Suicide is an extremely serious possibility in major depression. Surprisingly, the risk escalates when the depressed person begins to feel a little better and gains enough energy to commit suicide. Do not hesitate to contact 911 emergency services in a crisis.


The treatment for major depression typically involves a combination of medications and therapy. While not 100 percent effective, such treatment can help individuals with depression lead effective and functional lives. The first step in treatment is getting a physical evaluation to rule out a medication reaction or other illnesses as a cause of the symptoms. The evaluation should include a comprehensive family history along with an assessment of alcohol and drug use. Some people with mild depression are helped with therapy alone. Individuals with major and moderate levels of depression may be prescribed combined treatments of medication and therapy for the most-effective relief.

There are four main types of medications commonly used to treat major depression. One group of drugs is called heterocyclics or tricyclics imipramine (Tofranil®), protriptyline (Vivactil®), clomipramine (Anafranil®), amoxapine (Asendin®), nortriptyline (Aventyl®), and desipramine (Norpramin®). More recent medications belong to the family of selective serotonin reuptake inhibitors fluoxetine (Prozac®), sertraline (Zoloft®), nefazodone (Serzone®), and paroxetine (Paxil®). Physicians may also prescribe MAO inhibitors phenelzine (Nardil®), tranylcypromine (Parnate®). The final medication is lithium (Lithonate®, Eskalith®, Lithobid®, or Lithotabs®), more typically used for bipolar disorder.

The interaction of these medications with individual body chemistry is not totally predictable. As a result, it may take several prescriptions over a period of weeks or months to identify the most appropriate drug treatment for an individual. The type and intensity of side effects may also vary by individual. Typical side effects including dizziness, insomnia, dry mouth, constipation, reduced sexual drive and performance, and weight gain may occur. Be sure to report unanticipated side effects to your doctor

In some cases electroconvulsive therapy (ECT) is used with individuals with life-threatening depression or who cannot take antidepressant medication. There may be more than one ECT procedure, conducted under mild anesthesia. It has proven to be an effective and safe procedure in these difficult situations.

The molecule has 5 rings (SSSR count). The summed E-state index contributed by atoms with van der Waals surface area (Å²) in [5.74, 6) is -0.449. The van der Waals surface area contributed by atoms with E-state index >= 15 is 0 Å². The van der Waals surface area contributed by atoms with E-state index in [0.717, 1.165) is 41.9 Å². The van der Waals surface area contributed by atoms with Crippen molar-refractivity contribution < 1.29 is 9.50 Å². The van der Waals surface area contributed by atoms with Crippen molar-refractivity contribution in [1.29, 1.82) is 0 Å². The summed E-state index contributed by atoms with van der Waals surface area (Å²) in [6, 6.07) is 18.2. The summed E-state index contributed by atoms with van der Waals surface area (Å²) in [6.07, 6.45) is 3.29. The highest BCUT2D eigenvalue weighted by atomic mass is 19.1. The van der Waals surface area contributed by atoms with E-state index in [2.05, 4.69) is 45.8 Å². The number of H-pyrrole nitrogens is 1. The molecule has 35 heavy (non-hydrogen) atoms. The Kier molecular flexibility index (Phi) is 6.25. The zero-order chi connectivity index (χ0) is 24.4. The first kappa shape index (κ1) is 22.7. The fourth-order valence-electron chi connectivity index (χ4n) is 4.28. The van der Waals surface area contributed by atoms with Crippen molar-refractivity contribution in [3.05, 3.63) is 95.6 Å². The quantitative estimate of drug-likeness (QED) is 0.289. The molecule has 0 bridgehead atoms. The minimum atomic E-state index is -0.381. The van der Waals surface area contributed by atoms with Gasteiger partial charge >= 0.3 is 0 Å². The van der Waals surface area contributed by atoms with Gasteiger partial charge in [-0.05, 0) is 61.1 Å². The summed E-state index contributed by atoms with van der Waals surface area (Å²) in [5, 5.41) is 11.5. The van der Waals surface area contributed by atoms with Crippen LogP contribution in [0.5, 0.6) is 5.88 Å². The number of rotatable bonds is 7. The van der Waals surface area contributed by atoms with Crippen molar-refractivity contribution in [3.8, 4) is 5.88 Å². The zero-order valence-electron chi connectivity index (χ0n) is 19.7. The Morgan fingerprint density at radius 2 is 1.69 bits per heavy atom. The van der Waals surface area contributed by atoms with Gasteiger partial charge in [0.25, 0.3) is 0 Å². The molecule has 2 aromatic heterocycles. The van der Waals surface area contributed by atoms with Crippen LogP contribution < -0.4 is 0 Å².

There are short and long-term modes of therapy that are effective in treating depression. For some people, a short-term (10 to 20 week) course of therapy works best. Doctors can help a person identify problems and solutions and create new behaviors. This process can help the person change negative perceptions that contribute to depression. Other people with depression may undertake long-term talk therapy to resolve deep, historical issues. Physicians may also recommend changes in lifestyle, diet and exercise.

How You Can Help

If you think a friend or family member needs help, the National Institute of Mental Health (NIMH) recommends that you encourage the individual to get an evaluation from a mental health professional. Family members and friends can help an individual recognize that they have an illness that can be treated if they are willing. It is important to understand that diagnosing serious mental illness is not simple or straightforward. Your doctor may need to revise the initial diagnosis, treatment and drug therapies one or more times over a period of weeks or months to find the best treatment regimen.

Sometimes, family members and friends need to intervene if a loved one with serious mental illness refuses to obtain treatment. This can be a very difficult situation for both the individual with the illness and the family members and friends. It is important to obtain assistance from a mental health professional to guide you through the medical and legal issues involved in an intervention.

Family members and friends of a person with serious mental illness can help by offering their support and affection to the extent possible. It is important to understand that people with serious mental illness cannot simply “pull themselves together” and get better. The support of family members and friends over the long term can be invaluable to an individual with a serious mental illness. Support groups can also be invaluable. Consumer groups offer individuals with mental illness an opportunity to share their needs, concerns and struggles with others in the same situation. Consumer support groups are available in many communities.

Family members and friends need to become educated about serious mental illness. They also need to take care of their own emotional needs. Support groups can also help family members and friends cope with their loved one’s illness. Family support groups provide a place for family members to share their experiences and obtain current information and education about their loved one’s mental illness.

NAMI California maintains a list of NAMI affiliates in your community that offer resources and support to individuals and families needing help with serious mental illness. The list includes information, contact persons, crisis numbers, telephone listings, and email contacts.

Family physicians, mental health professionals, religious counselors, community mental health centers, social service agencies, state and private hospitals are also available to provide help and support as needed. NAMI California maintains a current list mental health professionals (psychiatrists, psychologists, care homes, etc.) that provide support for serious mental illness in your community.

NAMI California also offers the “Family-to-Family” program to educate and support families who have members afflicted with a serious mental illness.

Finally, and most importantly, do not hesitate to get help from your local 911 emergency service or suicide hotline in a crisis.

For additional information, visit these web sites:

National Alliance for Research on Schizophrenia and Depression

Depression and Bipolar Support Alliance